Meanwhile, the approach of reporting on protests and property damage simultaneously, without making clear distinctions about the predominant sources of violence on the ground, can result in correlation between protests and looting. Even with protesters and activist leaders denouncing the vandalism that took place earlier on in the protest, it seems to have done little to dispel a notion that the protests are actually causing vandalism or to show that the vandalism itself is a minor occurrence relative to the enormity of the protests taking place.
Mandy Jenkins, who is leading a news experiment with Google and McClatchy, and who has years of experience as a media professional, wrote on Twitter of her own family’s perception of the protests, based on exclusively watching TV news. She said they live in rural Ohio and “honestly believe that large swaths of America’s cities are being destroyed by lawless bands of looters who are the same people who are protesting.”
Jenkins also suggested the possibility that the news media is “relying on compelling video to draw in viewers,” which in this case, at least initially, was property damage and vandalism. Videos of marching protesters carrying signs like “Charge them all,” “Silence is violence,” “Stop killing us” and “Black Lives Matter” may make for less compelling TV. It’s also that a camera is only so large, and can only show so many people and offer only so much perspective.
But it’s not just TV coverage and photos. Yogita Goyal, a professor of English and African American studies at UCLA, whose research focuses on race and empire, said what she saw in the news in the early days of the public unrest, which is broadly about racism and ongoing police violence, was ironically from the perspective of police. From property damage to reported violence on the streets.
“Almost everything the media is presenting about the current unrest is from the point of view of the police officers,” Goyal said.
“Journalists themselves are being targeted by police, on camera, even as we’re watching during these massive demonstrations,” she went on. “None of [what’s being protested] is up for debate.”
Countless videos from protesters show police using excessive force against unarmed protesters far more than they do vandalism. While some protesters were seen yelling or throwing water bottles at police armed in riot gear, more often protesters were seen being targeted simply for not walking away fast enough when ordered to do so, and being pushed down to the ground, often from behind, and sometimes beaten with batons.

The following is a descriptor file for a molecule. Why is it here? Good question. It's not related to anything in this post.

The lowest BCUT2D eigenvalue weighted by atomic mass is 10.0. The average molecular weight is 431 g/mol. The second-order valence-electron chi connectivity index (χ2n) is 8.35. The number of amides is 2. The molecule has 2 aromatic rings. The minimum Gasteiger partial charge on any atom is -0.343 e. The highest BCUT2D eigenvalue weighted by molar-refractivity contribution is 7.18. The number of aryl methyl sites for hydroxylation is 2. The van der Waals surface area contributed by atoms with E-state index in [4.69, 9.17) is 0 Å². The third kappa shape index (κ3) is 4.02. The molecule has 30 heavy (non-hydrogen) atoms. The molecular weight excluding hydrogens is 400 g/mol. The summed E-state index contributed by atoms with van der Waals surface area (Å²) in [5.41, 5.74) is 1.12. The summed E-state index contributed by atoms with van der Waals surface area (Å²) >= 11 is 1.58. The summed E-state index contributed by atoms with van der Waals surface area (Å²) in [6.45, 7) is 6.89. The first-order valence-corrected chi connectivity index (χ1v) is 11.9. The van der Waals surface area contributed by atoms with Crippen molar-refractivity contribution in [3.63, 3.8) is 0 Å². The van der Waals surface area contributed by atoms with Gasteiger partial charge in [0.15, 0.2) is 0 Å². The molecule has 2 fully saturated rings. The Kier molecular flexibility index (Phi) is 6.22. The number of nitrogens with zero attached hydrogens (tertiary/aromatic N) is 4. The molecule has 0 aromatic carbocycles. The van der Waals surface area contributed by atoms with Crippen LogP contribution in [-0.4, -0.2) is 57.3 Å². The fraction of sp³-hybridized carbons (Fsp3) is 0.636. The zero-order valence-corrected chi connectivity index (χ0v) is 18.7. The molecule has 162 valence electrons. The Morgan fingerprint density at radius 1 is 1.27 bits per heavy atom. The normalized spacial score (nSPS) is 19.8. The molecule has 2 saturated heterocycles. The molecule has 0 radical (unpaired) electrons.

In cities that enacted curfews, allowing police to arrest anyone out past the allotted time, police swooped in to clear the streets. In cities like New York, L.A. and Portland, videos show police boxing in groups of protesters out past curfew times, a tactic known as “kettling,” in order to trap and arrest them. Between May 29 and 31, L.A. arrested nearly 3,000 people due to the protests, although the city said recently it will not charge any peaceful protesters that were rounded up and arrested for curfew violations. New York arrested about 300 people per night between May 30 and June 4.
One of the most alarming instances of police force was in Washington, D.C., last week, when peaceful protesters in front of the White House were forcibly cleared with tear gas, rubber bullets and batons.
Attorney General William Barr said later that week he ordered the “perimeter expanded” so that President Trump could walk across the street, where he stood holding a bible in front of a church. D.C. has seen scores of unidentified police on the streets around the White House, which now resembles a fortress, with high black gating erected around an extended perimeter in response to protesters gathering in the city.
The now-evident police brutality at the protests, the very thing being protested, also casts a more critical light on the media’s initially extensive coverage of property damage and burglary by small numbers of people, said Goyal.
“It’s a distraction, the constant reiterating of images of looting,” Goyal said. “Even the use of the word ‘looting’ gives away too much ground. I’m actually very tired of hearing that word.”
Goyal said “looting” (which, again, has been used repeatedly by WWD and other publications) is being used widely and “uncritically” in public discourse, and in the media at large.
“The use of words is a political act. The repetition of them on a loop is a political act,” she said. “The focus on ‘looting’ is absolutely designed to distract from the real issue, which is racism and police violence, [and] the militarization of police,” she said. “We need to not accept the empirical position that property is somehow more important than human life.”